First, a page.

“Serves them right, they over-expanded,” said some. “They lost their way; why didn’t they stick to their values?” lamented others.
Here’s what we know: 20 Byrons are due to close. 11 Stradas bit the dust. 12 Jamies are saying ciao. 100 – yes 100 – Prezzo owned outlets are joining them. And a platter of EATs are not far behind. This isn’t churn. This is an outbreak.
984 restaurants closed in 2017, up 20% on the previous year. January and February depict a graver 2018. One question. Why?
Rates. Rent. Payroll. Food prices. They’re all going up. An industry that operates on tight margins is under siege from rising costs.
These ‘structural’ changes are challenging, and in many cases unexpected. Even those that have planned – as they should – for regulatory & supplier shifts have been hit. Hard.
EAT are profitable. Their like-for-likes were up 5% according to June 2017 accounts. And yet they’re likely to close a series of stores, which suggests that investor confidence is waning, and the landscape deteriorating.
The pace and power of social change have been even greater:
We’re eating out more than ever, but we have less expendable cash to spend when we do. Breakfast and brunch, periods of lower spend, have long-since replaced traditional lunchtime trade. Add in the sheer level of competition, and many restaurants are forced to offer more, for less.
Much of the competition is being compelled by outside investment. Not necessarily a negative, but this influx of cash often comes with aggressive growth targets that, under strain, can stretch an operation – and with it the customer experience – to breaking point.
A new wave of competitors come in subversive form: Meal kits, street food stalls and grab & go alternatives are stealing guests away before they even consider eating at a restaurant. Expectations are up too. Guests expect regular menu changes, a host of specials and memorable serves, in search of a unique experience. All this comes at a precipitous cost.
The greatest shift in the industry, however, has been born of a technological shift. Delivery platforms now control distribution and search aggregators marshal discovery; there have never been more middle-men between you and your customer.
And these platforms can expend fortunes to acquire new customers and sponsor their loyalty, without any need to balance the books (Deliveroo might not turn a profit for half a decade). Broad and unremitting, these structural and social changes have transformed the industry. But success or failure is still defined by strategy.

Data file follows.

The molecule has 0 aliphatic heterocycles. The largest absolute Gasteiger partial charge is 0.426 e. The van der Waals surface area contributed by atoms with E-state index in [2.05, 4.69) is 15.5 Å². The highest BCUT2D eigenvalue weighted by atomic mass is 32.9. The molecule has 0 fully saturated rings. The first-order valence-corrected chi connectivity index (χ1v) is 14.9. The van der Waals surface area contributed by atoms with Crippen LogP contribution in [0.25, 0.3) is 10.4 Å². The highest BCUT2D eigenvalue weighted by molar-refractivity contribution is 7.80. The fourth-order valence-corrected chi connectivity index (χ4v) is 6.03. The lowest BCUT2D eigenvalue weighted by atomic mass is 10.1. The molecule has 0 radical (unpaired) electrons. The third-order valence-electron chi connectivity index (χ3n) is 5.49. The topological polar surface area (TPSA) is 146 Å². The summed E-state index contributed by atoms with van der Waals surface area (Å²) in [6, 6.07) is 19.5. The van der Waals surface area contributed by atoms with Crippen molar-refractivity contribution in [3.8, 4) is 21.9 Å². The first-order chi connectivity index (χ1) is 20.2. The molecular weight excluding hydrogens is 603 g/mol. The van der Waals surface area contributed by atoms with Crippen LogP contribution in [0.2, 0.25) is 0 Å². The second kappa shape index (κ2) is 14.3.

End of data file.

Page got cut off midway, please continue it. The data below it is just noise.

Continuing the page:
First-mover advantage – so vital in platform models that rely on network effects – rarely applies to bricks & mortar operations, especially when venturing into new territory. And yet restaurant groups frantically race to open sites at a rapid, incoherent pace.
A pace that requires strict, operational efficiency, in favour of dexterity and investigation. A pace that relies on templated design and ideas, rather than regular review; ‘what we always did’ instead of ‘what we could do.’
Companies launch new sites in locations they do not understand or care to adapt to. They overlap an offer built for one region in another. They take for granted many of the reasons that their restaurants were so loved in the first place.
Competitive advantage is often confused for a transient, departing trend: Just because everyone loves your concept today, it doesn’t mean that it will retain any equity once the seas shift. And the seas always shift. The restaurant industry is not the only one to struggle with scale, of course.
Repeating an operation across multiple venues isn’t without difficulty, but it is a familiar concept. Scaling HR and recruitment, however, are not.
There is nothing more expensive than manning a venue with untrained or unmotivated team members. If the business doesn’t retain, foster and develop talent as it grows, then future openings simply will not measure up. Unfortunately for food & drink, there has never been more viable alternatives to working in the industry. And the trade has been slow to match the pay, benefits and career opportunities being provided beyond its walls.
Technology, the transformative force of our times, has been treated as an enemy. This antipathy is – at best – a strategic error. Despite a bevvy of data, few restaurant groups personalise their communications; fewer still react to the information they are presented.
There have never been more restaurants. And there have never been more reasons to fear for their future.
Some will prosper, defined by a strategy that embraces and adapts to structural and social change. But the outbreak isn’t over.